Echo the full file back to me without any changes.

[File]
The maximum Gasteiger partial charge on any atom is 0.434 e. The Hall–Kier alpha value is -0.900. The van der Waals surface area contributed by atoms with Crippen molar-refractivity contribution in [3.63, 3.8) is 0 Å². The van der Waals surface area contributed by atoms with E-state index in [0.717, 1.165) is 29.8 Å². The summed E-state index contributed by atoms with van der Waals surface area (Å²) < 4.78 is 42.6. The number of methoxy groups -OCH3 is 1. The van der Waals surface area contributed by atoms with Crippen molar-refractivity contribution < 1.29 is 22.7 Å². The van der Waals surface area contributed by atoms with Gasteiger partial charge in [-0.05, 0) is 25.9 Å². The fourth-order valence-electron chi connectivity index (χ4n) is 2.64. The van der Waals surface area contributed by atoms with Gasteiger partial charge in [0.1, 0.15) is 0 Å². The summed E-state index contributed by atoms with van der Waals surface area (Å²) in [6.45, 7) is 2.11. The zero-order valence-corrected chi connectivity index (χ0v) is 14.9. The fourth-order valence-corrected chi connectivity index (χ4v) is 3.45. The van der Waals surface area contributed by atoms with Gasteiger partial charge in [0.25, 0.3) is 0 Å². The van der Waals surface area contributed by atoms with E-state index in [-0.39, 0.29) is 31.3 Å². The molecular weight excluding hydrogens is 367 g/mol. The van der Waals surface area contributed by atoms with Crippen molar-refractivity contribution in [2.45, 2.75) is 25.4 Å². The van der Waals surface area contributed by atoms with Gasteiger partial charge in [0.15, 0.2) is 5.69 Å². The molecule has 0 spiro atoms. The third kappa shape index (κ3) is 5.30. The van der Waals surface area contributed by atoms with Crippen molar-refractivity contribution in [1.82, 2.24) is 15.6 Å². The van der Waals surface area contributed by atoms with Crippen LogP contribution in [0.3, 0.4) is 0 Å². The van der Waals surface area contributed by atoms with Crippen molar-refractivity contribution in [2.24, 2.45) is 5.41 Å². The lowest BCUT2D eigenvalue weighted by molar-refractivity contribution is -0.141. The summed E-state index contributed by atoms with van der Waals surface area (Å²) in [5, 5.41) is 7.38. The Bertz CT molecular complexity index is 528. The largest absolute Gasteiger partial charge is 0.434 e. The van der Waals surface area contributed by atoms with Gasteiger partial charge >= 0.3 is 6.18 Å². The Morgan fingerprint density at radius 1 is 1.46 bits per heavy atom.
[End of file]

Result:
The maximum Gasteiger partial charge on any atom is 0.434 e. The Hall–Kier alpha value is -0.900. The van der Waals surface area contributed by atoms with Crippen molar-refractivity contribution in [3.63, 3.8) is 0 Å². The van der Waals surface area contributed by atoms with E-state index in [0.717, 1.165) is 29.8 Å². The summed E-state index contributed by atoms with van der Waals surface area (Å²) < 4.78 is 42.6. The number of methoxy groups -OCH3 is 1. The van der Waals surface area contributed by atoms with Crippen molar-refractivity contribution < 1.29 is 22.7 Å². The van der Waals surface area contributed by atoms with Gasteiger partial charge in [-0.05, 0) is 25.9 Å². The fourth-order valence-electron chi connectivity index (χ4n) is 2.64. The van der Waals surface area contributed by atoms with Gasteiger partial charge in [0.1, 0.15) is 0 Å². The summed E-state index contributed by atoms with van der Waals surface area (Å²) in [6.45, 7) is 2.11. The zero-order valence-corrected chi connectivity index (χ0v) is 14.9. The fourth-order valence-corrected chi connectivity index (χ4v) is 3.45. The van der Waals surface area contributed by atoms with Gasteiger partial charge in [0.25, 0.3) is 0 Å². The van der Waals surface area contributed by atoms with E-state index in [-0.39, 0.29) is 31.3 Å². The molecular weight excluding hydrogens is 367 g/mol. The van der Waals surface area contributed by atoms with Crippen molar-refractivity contribution in [2.45, 2.75) is 25.4 Å². The van der Waals surface area contributed by atoms with Gasteiger partial charge in [0.15, 0.2) is 5.69 Å². The molecule has 0 spiro atoms. The third kappa shape index (κ3) is 5.30. The van der Waals surface area contributed by atoms with Crippen molar-refractivity contribution in [1.82, 2.24) is 15.6 Å². The van der Waals surface area contributed by atoms with Crippen LogP contribution in [0.3, 0.4) is 0 Å². The van der Waals surface area contributed by atoms with Crippen molar-refractivity contribution in [2.24, 2.45) is 5.41 Å². The lowest BCUT2D eigenvalue weighted by molar-refractivity contribution is -0.141. The summed E-state index contributed by atoms with van der Waals surface area (Å²) in [5, 5.41) is 7.38. The Bertz CT molecular complexity index is 528. The largest absolute Gasteiger partial charge is 0.434 e. The van der Waals surface area contributed by atoms with Gasteiger partial charge >= 0.3 is 6.18 Å². The Morgan fingerprint density at radius 1 is 1.46 bits per heavy atom.